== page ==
Staying Ahead Of Content Marketing Trends With Sean Stanleigh, Head Of The Globe And Mail’s Content Studio – Forbes

Staying Ahead Of Content Marketing Trends With Sean Stanleigh, Head Of The Globe And Mail’s Content Studio – Forbes

Using storytelling in marketing can help build captivated audiences.


Stephanie Ricci contributed to this story.

Sean Stanleigh’s extensive journalism background has enabled him to develop a profound understanding of storytelling. Working in various senior editing roles at The Globe and Mail and the Toronto Star provided a foundation that he has leveraged to successfully chart the direction in which content marketing is moving today as the head of Globe Content Studio, the commercial content division of The Globe and Mail.

“What’s interesting about journalism these days is that your career may not be in media, but it may be in content marketing,” said Sean Stanleigh, the head of Globe Content Studio. “The difference is working for a business that is not a media company, but tells stories related to its products or services.” 

Stanleigh leads a team of writers, content strategists, data analysts, and social-media strategists that join forces in blending data and journalistic intuition to deliver compelling storytelling marketing for partnering brands. He shares that journalists are often sought for by companies for their narrative skills and ability to create content that captivates audiences.

“A journalist asks great questions that lead to interesting answers, that then lead to great content, and that makes them valuable,” he said.

The journalist is also the host of The Globe and Mail’s award-winning podcast, Industry Interrupted, which considers how innovations in technology are reshaping key sectors of the Canadian economy. 

“Industry interrupted is really about how big businesses can learn from the way small companies approach their strategies,” told Stanleigh. “Disruption happens to companies of all sizes and in all sectors. It’s how we manage that disruption that’s important.”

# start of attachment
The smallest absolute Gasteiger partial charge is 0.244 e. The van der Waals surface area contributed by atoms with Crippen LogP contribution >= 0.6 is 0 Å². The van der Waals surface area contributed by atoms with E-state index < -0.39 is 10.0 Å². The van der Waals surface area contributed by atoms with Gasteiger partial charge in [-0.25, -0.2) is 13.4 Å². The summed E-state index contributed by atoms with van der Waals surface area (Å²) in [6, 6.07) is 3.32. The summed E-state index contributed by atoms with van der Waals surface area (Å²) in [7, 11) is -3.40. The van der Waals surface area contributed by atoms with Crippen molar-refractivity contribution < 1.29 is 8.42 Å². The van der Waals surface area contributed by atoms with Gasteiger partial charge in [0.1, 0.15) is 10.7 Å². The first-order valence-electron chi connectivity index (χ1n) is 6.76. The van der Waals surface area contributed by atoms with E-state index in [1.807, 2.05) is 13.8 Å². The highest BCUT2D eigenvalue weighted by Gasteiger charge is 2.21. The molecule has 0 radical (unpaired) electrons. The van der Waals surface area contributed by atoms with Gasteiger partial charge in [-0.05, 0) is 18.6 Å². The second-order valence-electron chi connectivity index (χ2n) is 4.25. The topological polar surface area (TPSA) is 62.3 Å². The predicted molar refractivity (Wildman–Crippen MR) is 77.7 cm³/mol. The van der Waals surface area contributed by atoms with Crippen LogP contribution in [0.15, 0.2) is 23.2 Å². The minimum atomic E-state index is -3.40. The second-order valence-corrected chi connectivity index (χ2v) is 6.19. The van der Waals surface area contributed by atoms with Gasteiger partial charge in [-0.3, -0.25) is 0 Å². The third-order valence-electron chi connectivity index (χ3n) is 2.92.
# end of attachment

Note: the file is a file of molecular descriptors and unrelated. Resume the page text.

The podcast, which has released 17 episodes to date, explores a variety of topics ranging from predictive health care to the rise of e-commerce to examine how industries have developed, and what it means for consumers. He shares that its three main takeaways concern consumer behaviour.

“Consumers change, and they are impacted by the behaviours of other consumers,” he said. “It’s first and foremost about following market trends and trying to get ahead, and not playing catch up by getting behind them.”

Stanleigh’s following advice touches on embracing industry disruptions and the ability to gather people around an innovative vision.

“No matter how many organizations want to embrace change and want to build it into their cultures, you still have to have employees that are willing to embrace that change on your behalf,” he said. “It’s okay to be uncomfortable, but you really need them to at least get most employees on board and be willing to try new things.”

Finally, businesses have to be quick to move at the same pace as technology to keep up with the business trends, according to Stanleigh. He adds that Generation Z tends to be extremely tech-savvy, making it easier for them to grasp the way things move online.

Stanleigh shares that Globe and Mail’s digital shift occurred in 2012 with the introduction of the analytics platform called Sophi. 

“We started to think of The Globe and Mail, …….


Content marketing